A week ago, my sister was in a terrible car accident on the Pennsylvania turnpike after being run off the road by a massive truck.  When I first heard about it, all I received was a text from my mother telling me that my sister had been taken to the hospital after an accident.  The last time I was told that someone I loved had been taken to the hospital, I arrived to find out that my son was dead.  So, when I heard this news I immediately panicked.  ‘This cannot be happening again,’ I thought as I drove like a maniac toward the hospital.

My sister’s car was found completely flipped over and crushed pretty bad.  She walked away with a bad headache and some bumps and bruises.  The next day she said to me, “Why do we have this black cloud over us?”  I responded by saying, “We don’t.  If we had a black cloud, you and I wouldn’t be having this conversation because you wouldn’t have survived that accident.”

Life is full of bad things, but its also full of joy and happiness.  Before the demon walked into my life, I admit that I had a tendency to stress over the bad without recognizing the good.  If there is one thing that this situation has taught me, it’s to enjoy the good things life has to offer.  If you don’t take the time to be thankful about the good, the insanity will drive you crazy and the Luc’s of the world will win.

 

Comments

  1. Lisa Lyttle says:

    Thank you for being so frank and honest as always, I have my first divorce hearing next week and ive been petrified tbh but you have given me courage and strength xx

  2. I needed to hear this tonight. Sometimes I get so wrapped up with the worry of what he will do next. I’m trying to find happiness in every day no matter how bad the day goes. This was a very inspiring blog. You are amazing and always write some words of wisdom I can apply in my life.

    D.

  3. Hera, your words are truly amazing, and my heart goes out to you, even more, when I read that Prince’s death was almost the same as every agonized terrifying visit. Please know we continue to do all we can to change the courts’ disastrous failures. The degree of resistance is becoming more explicit – and the need for nationwide, in-depth investigative journalism about this is increasingly clear. Thank you for being such a sane, whole, person, in the face of such enormous pain.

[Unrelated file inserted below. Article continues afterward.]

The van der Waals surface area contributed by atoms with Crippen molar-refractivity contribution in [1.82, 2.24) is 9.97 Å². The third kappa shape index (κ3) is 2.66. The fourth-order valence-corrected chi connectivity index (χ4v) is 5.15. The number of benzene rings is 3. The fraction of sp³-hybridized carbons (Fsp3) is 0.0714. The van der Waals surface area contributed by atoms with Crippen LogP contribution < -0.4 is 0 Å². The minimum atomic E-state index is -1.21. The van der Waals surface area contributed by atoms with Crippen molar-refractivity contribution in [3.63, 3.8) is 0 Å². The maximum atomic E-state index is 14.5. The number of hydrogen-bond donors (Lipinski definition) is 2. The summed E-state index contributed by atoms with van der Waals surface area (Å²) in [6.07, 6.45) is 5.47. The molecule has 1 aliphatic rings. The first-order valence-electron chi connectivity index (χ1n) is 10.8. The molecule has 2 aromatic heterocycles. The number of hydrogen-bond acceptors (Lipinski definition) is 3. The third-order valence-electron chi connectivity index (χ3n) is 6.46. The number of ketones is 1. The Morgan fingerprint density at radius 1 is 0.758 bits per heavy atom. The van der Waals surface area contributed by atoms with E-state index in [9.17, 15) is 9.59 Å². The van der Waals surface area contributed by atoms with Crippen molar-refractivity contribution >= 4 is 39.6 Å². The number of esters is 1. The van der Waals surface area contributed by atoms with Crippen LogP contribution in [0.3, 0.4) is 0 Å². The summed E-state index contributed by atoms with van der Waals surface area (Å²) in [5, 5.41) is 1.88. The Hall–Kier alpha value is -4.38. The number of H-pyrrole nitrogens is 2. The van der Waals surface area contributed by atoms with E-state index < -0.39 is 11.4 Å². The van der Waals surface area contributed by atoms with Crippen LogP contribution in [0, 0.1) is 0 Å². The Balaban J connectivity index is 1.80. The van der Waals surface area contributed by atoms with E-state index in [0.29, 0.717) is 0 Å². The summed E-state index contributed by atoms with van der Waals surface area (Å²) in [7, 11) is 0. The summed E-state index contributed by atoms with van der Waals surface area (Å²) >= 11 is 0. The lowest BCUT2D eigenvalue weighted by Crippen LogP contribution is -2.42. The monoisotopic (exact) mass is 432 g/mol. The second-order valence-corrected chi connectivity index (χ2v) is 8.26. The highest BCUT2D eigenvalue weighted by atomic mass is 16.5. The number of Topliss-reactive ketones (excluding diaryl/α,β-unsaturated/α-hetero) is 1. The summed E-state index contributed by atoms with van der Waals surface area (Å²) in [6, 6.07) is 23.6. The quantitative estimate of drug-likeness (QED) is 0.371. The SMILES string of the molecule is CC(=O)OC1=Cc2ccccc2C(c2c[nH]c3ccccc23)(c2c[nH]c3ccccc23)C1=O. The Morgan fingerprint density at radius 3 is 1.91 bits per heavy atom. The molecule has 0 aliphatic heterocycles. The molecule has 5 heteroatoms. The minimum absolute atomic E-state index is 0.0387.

• cappuccinoqueen says:

      Thanks Joan. I truly appreciate all the work that your organization is doing and I hope that progress continues. I don’t want anyone to have to live through the terror that I have had to live through. I certainly don’t want any more children to have to face the terror my son had to face in his short life. It should never have happened and if the system changes, it won’t have to happen again to someone else.

  4. Monica Berlin says:

    I am so touched by reading about your story. I am in the same situation and my son is 2. Sometimes I am just so sickened thinking that there is no one smart enough to help me.

    But you are so right when you say enjoy your happiness. Don’t get lost in the chaos or it will take you down.

    You are such an inspiration and amazing strong and courageously powerful women. I love this speak your mind section because there are some places where speaking your own mind causes you harm.

    I wish I could meet you and I pray for you and your son. Now your son has true peace and was returned to his creator so your mind can finally be at ease. I pray for the day when my mind can also be at ease and I realized that if I can master my self, then I can have true peace every day regardless of what is going on around me.

    Be well :)